Never Underestimate the Value of an Idea

Wouldn’t it be great if you could find an item that normally sells for less than $100 and find a way to sell it for prices up to $1,500 or even more?  "Impossible!", you say?  Nope, Wally Krapf of Magnatag has found a way to sell white boards for those kinds of prices.  He even sells "systems" of multiple boards, for $10,000 and up.

The Startup Journal reports that while the Macedon, NY company has a tiny share of the $2 billion white board market, it still amounts to millions of dollars.  So, how does Magnatag manage to command such high prices?  Well, first, these are some high-quality items.  They’re made from steel with a coating of "MagnaLux", a porcelain-like material, not the usual flimsy stuff that the big box store boards are  constructed with.  Second, the boards are customized for specific  applications with pre-printed lines and boxes and an array of custom magnetized accessories that work with the steel boards.  There are more than 2,300 different Magnatags which can only be ordered from the company’s web site.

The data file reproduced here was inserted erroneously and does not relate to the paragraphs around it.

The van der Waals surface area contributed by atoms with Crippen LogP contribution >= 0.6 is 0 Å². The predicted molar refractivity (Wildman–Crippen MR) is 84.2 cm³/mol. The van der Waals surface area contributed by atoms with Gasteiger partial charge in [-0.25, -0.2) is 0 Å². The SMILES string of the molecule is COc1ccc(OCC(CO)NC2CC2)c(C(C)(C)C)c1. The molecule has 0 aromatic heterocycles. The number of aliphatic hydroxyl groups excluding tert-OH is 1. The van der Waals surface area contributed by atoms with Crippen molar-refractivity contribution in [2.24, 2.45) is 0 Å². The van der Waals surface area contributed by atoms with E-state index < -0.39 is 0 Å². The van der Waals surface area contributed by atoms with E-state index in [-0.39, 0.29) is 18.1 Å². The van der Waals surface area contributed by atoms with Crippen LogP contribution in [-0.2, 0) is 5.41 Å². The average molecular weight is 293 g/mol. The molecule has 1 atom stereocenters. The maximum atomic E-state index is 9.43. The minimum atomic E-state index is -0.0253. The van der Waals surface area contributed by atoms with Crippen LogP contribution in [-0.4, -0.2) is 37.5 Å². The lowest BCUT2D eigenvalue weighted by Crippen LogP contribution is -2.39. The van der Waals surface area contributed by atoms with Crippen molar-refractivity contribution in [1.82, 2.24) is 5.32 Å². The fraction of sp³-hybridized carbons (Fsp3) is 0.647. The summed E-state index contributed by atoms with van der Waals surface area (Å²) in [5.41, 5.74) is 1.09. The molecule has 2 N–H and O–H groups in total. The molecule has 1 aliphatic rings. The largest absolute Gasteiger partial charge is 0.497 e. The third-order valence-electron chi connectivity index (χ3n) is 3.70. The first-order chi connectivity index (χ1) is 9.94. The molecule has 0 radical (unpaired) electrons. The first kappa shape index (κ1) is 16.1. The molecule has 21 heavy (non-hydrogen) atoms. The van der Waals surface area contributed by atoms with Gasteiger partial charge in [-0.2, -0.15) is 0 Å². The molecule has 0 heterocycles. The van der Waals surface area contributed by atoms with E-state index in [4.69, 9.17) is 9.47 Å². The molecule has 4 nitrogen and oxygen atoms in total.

The New Orleans Saints use a custom Magnatag board to track draft choices.  A Colorado sherrif’s department uses a 12 foot by 8 foot model to manage rescue operations.  That’s a mighty big board, but it also carries a mighty big price; $4,000.

The boards sport catchy names like the "Long Ranger 24-Month Strategy Planner" and the "Hot or Not Performance Tracker", which Krapf says adds to the products perceived value.

The Journal quotes our old pal, Seth Godin on Krapf’s strategy.  "When you take a generic tool, and turn it into
something that is very specifically about the need for a customer, then they
will take the time to seek you out.  What most people do when they go into business is they try to fit in, and
what he [Krapf] did was try to stand out."

Isn’t that what we’re all trying to do; stand out?  At some point in his career, Wally Krapf recognized a need and found a way to fill it.  He found a "better way".  That’s the way it happens.  And the big ideas usually don’t come from big companies.  Sure, there are exceptions, like PostIt Notes from 3M, but most of the time, it’s the Bill Gateses and Steve Jobses, working in their garages that come up with the really good ones.  Every one of us is capable of coming up with the "big idea" if we just keep our eyes, and our minds, open.


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